"s is " + s + " and s+pattern.length() is " +
                (s + pattern.length());
            thash = BASE*(thash - out*text.charAt(s)) +
                text.charAt(s+pattern.length());
        }

        // See note [4].
        if (phash == thash) {
            if (pattern.equals(text.substring(text.length() - pattern.length(),
                                              text.length())))
                return true;
        }
        return false;
    }

    /**
       Finds all matches of pattern in text, returns a list of
       matching positions.

       Currently, the code is mostly repeated from match.
    */
    public static List<Integer> allMatches(String pattern, String text) {
        if (pattern.length() > text.length()) {
            return Collections.EMPTY_LIST;
        }
        int out, phash, thash;
        out = 1;

        for (int expt = pattern.length(); expt > 1; --expt) {
            out *= BASE;
        }

        // Calculate fingerprint of pattern and of first
        // pattern.length-length group in text.
        phash = thash = 0;
        for (int i = 0; i < pattern.length(); ++i) {
            phash = phash*BASE + pattern.charAt(i);
            thash = thash*BASE + text.charAt(i);
        }

        List<Integer> matches = new ArrayList<>();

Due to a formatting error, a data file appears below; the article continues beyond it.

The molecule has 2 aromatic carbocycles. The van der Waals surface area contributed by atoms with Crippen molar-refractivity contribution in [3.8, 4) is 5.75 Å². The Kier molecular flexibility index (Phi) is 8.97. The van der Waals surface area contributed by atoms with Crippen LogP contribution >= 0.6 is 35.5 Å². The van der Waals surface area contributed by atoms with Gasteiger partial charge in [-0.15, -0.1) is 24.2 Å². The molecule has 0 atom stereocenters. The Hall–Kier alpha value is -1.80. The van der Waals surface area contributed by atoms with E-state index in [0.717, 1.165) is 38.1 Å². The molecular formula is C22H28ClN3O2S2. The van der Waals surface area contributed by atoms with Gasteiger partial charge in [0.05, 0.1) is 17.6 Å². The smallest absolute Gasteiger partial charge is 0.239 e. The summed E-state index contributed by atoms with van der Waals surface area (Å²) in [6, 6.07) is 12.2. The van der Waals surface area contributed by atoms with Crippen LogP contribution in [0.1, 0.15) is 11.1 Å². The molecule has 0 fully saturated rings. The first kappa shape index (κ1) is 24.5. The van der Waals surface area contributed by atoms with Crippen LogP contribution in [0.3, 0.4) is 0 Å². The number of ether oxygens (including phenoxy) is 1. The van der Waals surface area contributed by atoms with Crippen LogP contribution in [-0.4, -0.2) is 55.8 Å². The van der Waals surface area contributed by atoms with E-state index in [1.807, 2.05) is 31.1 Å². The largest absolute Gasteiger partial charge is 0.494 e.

for (int s = 0; s < text.length() - pattern.length(); ++s) {
            if (phash == thash) {
                if (pattern.equals(text.substring(s, s+pattern.length()))) {
                    matches.add(s);
                }
            }
            assert s < text.length() &&
                s + pattern.length() < text.length() :
            "s is " + s + " and s+pattern.length() is " +
                (s + pattern.length());
            thash = BASE*(thash - out*text.charAt(s)) +
                text.charAt(s+pattern.length());
        }

        // See note [4].
        if (phash == thash) {
            if (pattern.equals(text.substring(text.length() - pattern.length(),
                                              text.length())))
                matches.add(text.length() - pattern.length());
        }
        if (matches.size() == 0) {
            return Collections.EMPTY_LIST;
        }
        return matches;
    }
}

Suggestions for improving readability, robustness, performance, and type safety, as well as for refactoring these methods to get rid of the repeated code, are all welcome and very much appreciated.

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Your concerns about:

List<Integer> result = KarpRabin.allMatches(pattern, text);
if (result == Collections.EMPTY_LIST) {
    // do whatever you do when nothing matches